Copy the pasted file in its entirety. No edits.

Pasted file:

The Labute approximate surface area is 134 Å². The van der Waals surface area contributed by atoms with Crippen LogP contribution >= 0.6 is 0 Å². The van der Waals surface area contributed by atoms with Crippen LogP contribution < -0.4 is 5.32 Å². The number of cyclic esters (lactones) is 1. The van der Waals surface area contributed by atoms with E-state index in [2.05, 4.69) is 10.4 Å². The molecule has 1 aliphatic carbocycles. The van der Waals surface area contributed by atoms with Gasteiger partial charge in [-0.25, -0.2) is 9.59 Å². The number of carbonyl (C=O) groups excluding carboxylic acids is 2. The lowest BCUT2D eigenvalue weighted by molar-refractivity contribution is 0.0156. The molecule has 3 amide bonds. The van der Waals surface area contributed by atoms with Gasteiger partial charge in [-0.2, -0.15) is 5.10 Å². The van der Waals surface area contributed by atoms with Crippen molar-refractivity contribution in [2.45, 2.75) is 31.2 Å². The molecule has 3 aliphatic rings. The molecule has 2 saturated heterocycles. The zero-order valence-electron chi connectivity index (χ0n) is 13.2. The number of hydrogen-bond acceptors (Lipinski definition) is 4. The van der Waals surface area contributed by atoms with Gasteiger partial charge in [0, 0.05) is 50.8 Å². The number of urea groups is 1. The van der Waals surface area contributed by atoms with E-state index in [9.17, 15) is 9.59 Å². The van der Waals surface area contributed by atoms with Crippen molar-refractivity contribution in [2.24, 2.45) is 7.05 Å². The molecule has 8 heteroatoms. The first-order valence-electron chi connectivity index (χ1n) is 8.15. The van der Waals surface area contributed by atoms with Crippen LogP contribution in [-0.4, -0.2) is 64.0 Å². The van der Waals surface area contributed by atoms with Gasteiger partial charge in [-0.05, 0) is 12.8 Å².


The Labute approximate surface area is 134 Å². The van der Waals surface area contributed by atoms with Crippen LogP contribution >= 0.6 is 0 Å². The van der Waals surface area contributed by atoms with Crippen LogP contribution < -0.4 is 5.32 Å². The number of cyclic esters (lactones) is 1. The van der Waals surface area contributed by atoms with E-state index in [2.05, 4.69) is 10.4 Å². The molecule has 1 aliphatic carbocycles. The van der Waals surface area contributed by atoms with Gasteiger partial charge in [-0.25, -0.2) is 9.59 Å². The number of carbonyl (C=O) groups excluding carboxylic acids is 2. The lowest BCUT2D eigenvalue weighted by molar-refractivity contribution is 0.0156. The molecule has 3 amide bonds. The van der Waals surface area contributed by atoms with Gasteiger partial charge in [-0.2, -0.15) is 5.10 Å². The van der Waals surface area contributed by atoms with Crippen molar-refractivity contribution in [2.45, 2.75) is 31.2 Å². The molecule has 3 aliphatic rings. The molecule has 2 saturated heterocycles. The zero-order valence-electron chi connectivity index (χ0n) is 13.2. The number of hydrogen-bond acceptors (Lipinski definition) is 4. The van der Waals surface area contributed by atoms with Gasteiger partial charge in [0, 0.05) is 50.8 Å². The number of urea groups is 1. The van der Waals surface area contributed by atoms with E-state index in [9.17, 15) is 9.59 Å². The van der Waals surface area contributed by atoms with Crippen molar-refractivity contribution in [2.24, 2.45) is 7.05 Å². The molecule has 8 heteroatoms. The first-order valence-electron chi connectivity index (χ1n) is 8.15. The van der Waals surface area contributed by atoms with Crippen LogP contribution in [-0.4, -0.2) is 64.0 Å². The van der Waals surface area contributed by atoms with Gasteiger partial charge in [-0.05, 0) is 12.8 Å².